Any movement arises as a result of a series of steps. At first the information is acquired from the environment, this stage is known as “stimulus identification.” A second step called “response selection” processes the information and selects the most appropriate response. Finally, an abstract idea of the response becomes a movement.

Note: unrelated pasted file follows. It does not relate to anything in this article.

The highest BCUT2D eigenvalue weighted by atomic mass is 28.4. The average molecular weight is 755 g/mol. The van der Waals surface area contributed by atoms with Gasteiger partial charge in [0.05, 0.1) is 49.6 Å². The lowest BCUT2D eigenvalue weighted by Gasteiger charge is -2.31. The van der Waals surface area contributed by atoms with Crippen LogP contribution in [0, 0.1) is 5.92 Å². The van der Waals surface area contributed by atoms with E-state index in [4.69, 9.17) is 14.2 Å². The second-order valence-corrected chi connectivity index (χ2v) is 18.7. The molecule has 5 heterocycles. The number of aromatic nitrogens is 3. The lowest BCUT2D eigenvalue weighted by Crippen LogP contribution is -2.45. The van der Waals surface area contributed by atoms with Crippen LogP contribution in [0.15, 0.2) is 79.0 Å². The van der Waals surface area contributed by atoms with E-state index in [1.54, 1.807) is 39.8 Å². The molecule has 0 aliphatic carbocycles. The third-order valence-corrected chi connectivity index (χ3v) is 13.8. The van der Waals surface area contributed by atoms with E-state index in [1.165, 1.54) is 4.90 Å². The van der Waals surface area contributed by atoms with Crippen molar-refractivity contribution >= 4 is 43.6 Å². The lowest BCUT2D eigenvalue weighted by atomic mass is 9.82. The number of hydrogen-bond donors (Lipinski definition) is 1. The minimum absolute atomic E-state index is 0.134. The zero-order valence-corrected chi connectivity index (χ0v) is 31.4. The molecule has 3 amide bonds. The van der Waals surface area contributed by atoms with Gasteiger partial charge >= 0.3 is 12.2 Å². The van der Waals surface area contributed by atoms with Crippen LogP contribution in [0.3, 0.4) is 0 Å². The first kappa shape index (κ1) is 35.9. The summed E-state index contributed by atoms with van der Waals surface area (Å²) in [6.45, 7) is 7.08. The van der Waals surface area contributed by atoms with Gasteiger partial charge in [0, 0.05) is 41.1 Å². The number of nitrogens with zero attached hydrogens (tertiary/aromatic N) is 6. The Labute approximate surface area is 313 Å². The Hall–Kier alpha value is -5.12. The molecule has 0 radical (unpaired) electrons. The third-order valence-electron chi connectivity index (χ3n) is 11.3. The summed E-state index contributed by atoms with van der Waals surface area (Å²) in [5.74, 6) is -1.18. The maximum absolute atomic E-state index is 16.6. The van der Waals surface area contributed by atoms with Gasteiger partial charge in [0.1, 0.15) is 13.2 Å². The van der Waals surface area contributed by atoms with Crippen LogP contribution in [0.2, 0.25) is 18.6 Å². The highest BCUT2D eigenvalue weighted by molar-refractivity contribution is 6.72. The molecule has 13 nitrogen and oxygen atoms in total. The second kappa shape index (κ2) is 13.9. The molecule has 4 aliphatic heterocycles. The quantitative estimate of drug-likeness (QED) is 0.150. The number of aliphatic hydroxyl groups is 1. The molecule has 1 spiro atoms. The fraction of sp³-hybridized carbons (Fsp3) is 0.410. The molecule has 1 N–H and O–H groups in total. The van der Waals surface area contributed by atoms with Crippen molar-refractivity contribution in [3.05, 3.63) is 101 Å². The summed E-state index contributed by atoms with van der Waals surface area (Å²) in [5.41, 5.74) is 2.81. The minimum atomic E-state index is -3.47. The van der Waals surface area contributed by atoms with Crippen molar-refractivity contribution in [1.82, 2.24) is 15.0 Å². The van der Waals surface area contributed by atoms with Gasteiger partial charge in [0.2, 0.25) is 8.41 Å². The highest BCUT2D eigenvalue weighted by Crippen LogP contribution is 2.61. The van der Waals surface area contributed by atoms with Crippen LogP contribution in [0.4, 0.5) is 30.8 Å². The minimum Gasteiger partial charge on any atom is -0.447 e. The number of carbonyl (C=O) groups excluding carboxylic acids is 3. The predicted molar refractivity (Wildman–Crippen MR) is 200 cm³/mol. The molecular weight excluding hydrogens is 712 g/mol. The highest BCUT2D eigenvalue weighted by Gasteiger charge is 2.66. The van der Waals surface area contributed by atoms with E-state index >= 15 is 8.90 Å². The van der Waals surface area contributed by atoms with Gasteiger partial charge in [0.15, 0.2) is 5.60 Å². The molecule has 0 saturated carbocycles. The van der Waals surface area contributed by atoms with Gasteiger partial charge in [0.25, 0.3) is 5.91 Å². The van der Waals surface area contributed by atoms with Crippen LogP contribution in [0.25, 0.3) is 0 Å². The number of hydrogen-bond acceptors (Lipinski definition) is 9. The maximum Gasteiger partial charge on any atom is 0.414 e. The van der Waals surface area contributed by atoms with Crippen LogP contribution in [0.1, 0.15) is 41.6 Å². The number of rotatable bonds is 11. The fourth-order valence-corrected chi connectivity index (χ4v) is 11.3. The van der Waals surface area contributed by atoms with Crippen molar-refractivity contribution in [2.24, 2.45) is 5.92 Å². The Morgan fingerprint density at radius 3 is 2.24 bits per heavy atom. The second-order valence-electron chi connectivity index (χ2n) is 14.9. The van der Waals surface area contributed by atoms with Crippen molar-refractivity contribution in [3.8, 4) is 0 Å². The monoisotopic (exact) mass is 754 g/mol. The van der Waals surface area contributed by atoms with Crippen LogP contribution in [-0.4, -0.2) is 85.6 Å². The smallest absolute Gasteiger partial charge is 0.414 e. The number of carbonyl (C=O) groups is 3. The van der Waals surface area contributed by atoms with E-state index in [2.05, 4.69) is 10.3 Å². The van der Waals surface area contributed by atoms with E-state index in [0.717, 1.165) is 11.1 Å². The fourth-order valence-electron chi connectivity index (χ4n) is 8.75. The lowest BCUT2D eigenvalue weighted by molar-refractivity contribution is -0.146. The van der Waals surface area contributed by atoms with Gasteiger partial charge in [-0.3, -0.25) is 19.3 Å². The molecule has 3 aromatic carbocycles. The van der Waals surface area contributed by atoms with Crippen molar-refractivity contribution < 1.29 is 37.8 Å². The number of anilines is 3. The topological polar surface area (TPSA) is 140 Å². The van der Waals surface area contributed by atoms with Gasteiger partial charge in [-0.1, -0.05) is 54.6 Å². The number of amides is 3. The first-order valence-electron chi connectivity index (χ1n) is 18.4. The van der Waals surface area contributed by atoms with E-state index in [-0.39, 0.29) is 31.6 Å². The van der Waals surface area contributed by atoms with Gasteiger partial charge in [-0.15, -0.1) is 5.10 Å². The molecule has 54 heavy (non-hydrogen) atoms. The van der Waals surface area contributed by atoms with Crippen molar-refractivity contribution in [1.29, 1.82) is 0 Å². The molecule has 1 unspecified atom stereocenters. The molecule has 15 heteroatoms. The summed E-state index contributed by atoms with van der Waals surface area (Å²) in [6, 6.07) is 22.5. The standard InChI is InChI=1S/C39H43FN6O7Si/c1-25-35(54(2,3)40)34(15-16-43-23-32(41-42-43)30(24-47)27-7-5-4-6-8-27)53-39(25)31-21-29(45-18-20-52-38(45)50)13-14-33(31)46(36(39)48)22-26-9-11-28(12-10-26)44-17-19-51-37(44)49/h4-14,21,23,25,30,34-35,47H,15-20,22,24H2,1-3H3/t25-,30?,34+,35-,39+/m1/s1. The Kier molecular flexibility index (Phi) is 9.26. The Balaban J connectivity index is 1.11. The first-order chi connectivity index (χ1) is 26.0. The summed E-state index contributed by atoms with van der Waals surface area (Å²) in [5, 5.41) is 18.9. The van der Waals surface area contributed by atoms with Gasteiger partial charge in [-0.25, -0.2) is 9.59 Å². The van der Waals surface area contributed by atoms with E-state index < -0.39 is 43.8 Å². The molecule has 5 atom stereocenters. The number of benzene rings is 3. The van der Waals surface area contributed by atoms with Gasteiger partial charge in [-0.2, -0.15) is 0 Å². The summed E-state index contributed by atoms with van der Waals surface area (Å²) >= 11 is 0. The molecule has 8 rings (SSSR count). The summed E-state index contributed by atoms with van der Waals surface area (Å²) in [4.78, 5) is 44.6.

All movements (voluntary or involuntary) are produced by muscle contractions directed by the brain and the spinal cord. There are four systems responsible for controlling the movement, although they are different, they work interactively. The first system consists of inferior motor neurons, whose cell bodies are located in the spinal cord or brain stem from which they send their axons to the skeletal muscles of the body and head, respectively. In addition there are local circuit neurons that receive information from both sensory ends and superior centers; therefore, they are able to coordinate between different groups of muscles. The second system consists of the superior motor neurons whose cell bodies are located in the brainstem or motor cortex. From there their axons go down to synapse with neurons in the local circuit. The third (cerebellum) and fourth (basal ganglia) systems are complex circuits that control movement through the superior motor neurons.